Between the coastal rap war of Biggie and Tupac that spread throughout every urban environment, I found myself braving the side of the East coast. I'm not necessarily a fan of Puffy but the Notorious B.I.G. made my allegiance of the utmost loyalty. With my condolences to Tupac, I never got into his style of music making or his "revolutionary" tactics. The legend of Tupac Shakur is rarely listened to or experienced first hand. His spirit and memory lives on thanks to crude airbrushed shirts at your local farmer's market and his Makaveli brand of clothing. Perhaps one day, a biopic in his name will give him justice but until then I'd rather be hypnotized by Biggie's presence.
Few of you might have seen Robin William's film The Final Cut. The concept of this film follows "cutters" - cold film splicers who take a hard copy of memories and the vision of a persons entire life and trim them to make a fitting eulogy. This may seem like a departure from the topic of a deceased rapper but the tale is an unintentional philosophizing commentary on the subject of a biopic. Much like "biopics", the "producer" must pick and chose the struggles of a man and his saving grace, so to say that in the end, Christopher Wallace would appear a good and justified man. The truth might be farther than we know. While he represented the busted niggas, he was also a womanizing, drug-dealing piece of meat. But who's to say any of those are negative things?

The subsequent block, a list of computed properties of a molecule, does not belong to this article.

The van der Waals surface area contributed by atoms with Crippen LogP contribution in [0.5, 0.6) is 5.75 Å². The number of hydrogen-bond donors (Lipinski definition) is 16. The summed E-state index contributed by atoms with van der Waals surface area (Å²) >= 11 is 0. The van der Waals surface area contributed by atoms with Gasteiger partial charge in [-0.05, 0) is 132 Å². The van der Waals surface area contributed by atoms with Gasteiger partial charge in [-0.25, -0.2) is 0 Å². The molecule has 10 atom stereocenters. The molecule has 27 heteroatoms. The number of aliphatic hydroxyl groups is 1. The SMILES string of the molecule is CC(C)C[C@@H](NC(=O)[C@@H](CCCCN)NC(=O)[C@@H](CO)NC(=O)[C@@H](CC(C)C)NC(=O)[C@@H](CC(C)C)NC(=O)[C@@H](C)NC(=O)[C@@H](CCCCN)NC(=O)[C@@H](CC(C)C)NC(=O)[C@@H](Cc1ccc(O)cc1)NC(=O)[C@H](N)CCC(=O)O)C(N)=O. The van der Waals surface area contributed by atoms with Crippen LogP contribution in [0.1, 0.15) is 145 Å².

On the topic of the music behind the film, Danny Elfman conducts the powerful theme of Notorious. Backed with classic hits from Biggie and the occasional departure such as the tune from Slick Rick the Ruler's Children's Story, Notorious is in no way malnourished in the arts of music. Notorious works in such mysterious ways that it presents songs that we've heard time and time again, but revives them. I can now listen to "Hypnotize" and "Juciy" and think to myself how fresh these tracks are, regardless of the decade gap. The concert footage is absolutely breath-taking. Early on from the trailer, I noticed the surreal like shots from behind Biggie's outline. The camera does his larger than life figure, literally and metaphorically, justice and the hues of dark blues and bright fluorescents light up the dancing crowd. As Biggie once said, "Dumb Rappers need teachin". This statement weaves perfectly for our era of Soulja Boy's and Rico Todriquez Wright's.
Notorious is a film that touched me. The fact that I let my guard down to this marvelous character who is faulted by none of his own is a progressive piece of instinct to me. Jamal Woolard is a highly qualified actor to star as Hip-Hop's departed titan of lyrical terror. Although the cast is mainly full of beautiful people to fill the roles of ugly people, mainly Lil' Kim, such is the ways of the Hollywood machine. I feel the greatest asset this film has is the young appearance of Biggie's son filling the shoes as the Notorious B.I.G. as a child. The pain conceived behind this film is entirely evident. Although this is only the perspective of the East coast on the war and the West coast is still not documented in a visually provoking way, I find solace in the fact that these facts are true. Who knows who killed B.I.G. and Pac? The world will never know.